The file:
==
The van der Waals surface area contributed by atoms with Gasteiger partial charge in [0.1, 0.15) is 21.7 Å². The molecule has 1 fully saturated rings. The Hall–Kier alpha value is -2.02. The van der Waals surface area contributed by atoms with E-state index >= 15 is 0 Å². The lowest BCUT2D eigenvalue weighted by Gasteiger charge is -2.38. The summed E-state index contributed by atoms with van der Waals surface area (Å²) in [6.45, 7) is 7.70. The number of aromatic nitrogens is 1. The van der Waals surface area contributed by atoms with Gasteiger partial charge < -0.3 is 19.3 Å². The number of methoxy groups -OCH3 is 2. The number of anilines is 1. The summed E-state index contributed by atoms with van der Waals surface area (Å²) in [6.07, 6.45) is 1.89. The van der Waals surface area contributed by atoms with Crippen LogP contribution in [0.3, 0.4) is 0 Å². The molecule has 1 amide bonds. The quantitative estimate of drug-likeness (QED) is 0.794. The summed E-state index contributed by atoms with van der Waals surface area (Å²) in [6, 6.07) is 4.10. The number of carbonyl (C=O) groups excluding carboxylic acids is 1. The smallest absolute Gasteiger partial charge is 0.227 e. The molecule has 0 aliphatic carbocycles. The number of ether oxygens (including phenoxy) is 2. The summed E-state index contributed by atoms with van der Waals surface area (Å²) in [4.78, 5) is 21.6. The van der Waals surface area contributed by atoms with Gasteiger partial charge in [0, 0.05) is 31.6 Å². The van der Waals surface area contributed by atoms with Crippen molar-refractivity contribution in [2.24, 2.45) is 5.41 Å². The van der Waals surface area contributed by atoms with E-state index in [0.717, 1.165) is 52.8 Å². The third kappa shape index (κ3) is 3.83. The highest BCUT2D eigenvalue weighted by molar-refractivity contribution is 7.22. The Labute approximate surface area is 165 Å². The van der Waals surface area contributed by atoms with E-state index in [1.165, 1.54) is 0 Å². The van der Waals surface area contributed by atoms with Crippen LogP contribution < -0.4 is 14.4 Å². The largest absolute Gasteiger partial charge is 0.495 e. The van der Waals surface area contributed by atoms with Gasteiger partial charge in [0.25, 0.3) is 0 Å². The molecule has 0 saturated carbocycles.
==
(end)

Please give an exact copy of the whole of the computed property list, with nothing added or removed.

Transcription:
The van der Waals surface area contributed by atoms with Gasteiger partial charge in [0.1, 0.15) is 21.7 Å². The molecule has 1 fully saturated rings. The Hall–Kier alpha value is -2.02. The van der Waals surface area contributed by atoms with E-state index >= 15 is 0 Å². The lowest BCUT2D eigenvalue weighted by Gasteiger charge is -2.38. The summed E-state index contributed by atoms with van der Waals surface area (Å²) in [6.45, 7) is 7.70. The number of aromatic nitrogens is 1. The van der Waals surface area contributed by atoms with Gasteiger partial charge < -0.3 is 19.3 Å². The number of methoxy groups -OCH3 is 2. The number of anilines is 1. The summed E-state index contributed by atoms with van der Waals surface area (Å²) in [6.07, 6.45) is 1.89. The van der Waals surface area contributed by atoms with Crippen LogP contribution in [0.3, 0.4) is 0 Å². The molecule has 1 amide bonds. The quantitative estimate of drug-likeness (QED) is 0.794. The summed E-state index contributed by atoms with van der Waals surface area (Å²) in [6, 6.07) is 4.10. The number of carbonyl (C=O) groups excluding carboxylic acids is 1. The smallest absolute Gasteiger partial charge is 0.227 e. The molecule has 0 aliphatic carbocycles. The number of ether oxygens (including phenoxy) is 2. The summed E-state index contributed by atoms with van der Waals surface area (Å²) in [4.78, 5) is 21.6. The van der Waals surface area contributed by atoms with Gasteiger partial charge in [0, 0.05) is 31.6 Å². The van der Waals surface area contributed by atoms with Crippen molar-refractivity contribution in [2.24, 2.45) is 5.41 Å². The van der Waals surface area contributed by atoms with E-state index in [0.717, 1.165) is 52.8 Å². The third kappa shape index (κ3) is 3.83. The highest BCUT2D eigenvalue weighted by molar-refractivity contribution is 7.22. The Labute approximate surface area is 165 Å². The van der Waals surface area contributed by atoms with E-state index in [1.165, 1.54) is 0 Å². The van der Waals surface area contributed by atoms with Crippen LogP contribution < -0.4 is 14.4 Å². The largest absolute Gasteiger partial charge is 0.495 e. The van der Waals surface area contributed by atoms with Gasteiger partial charge in [0.25, 0.3) is 0 Å². The molecule has 0 saturated carbocycles.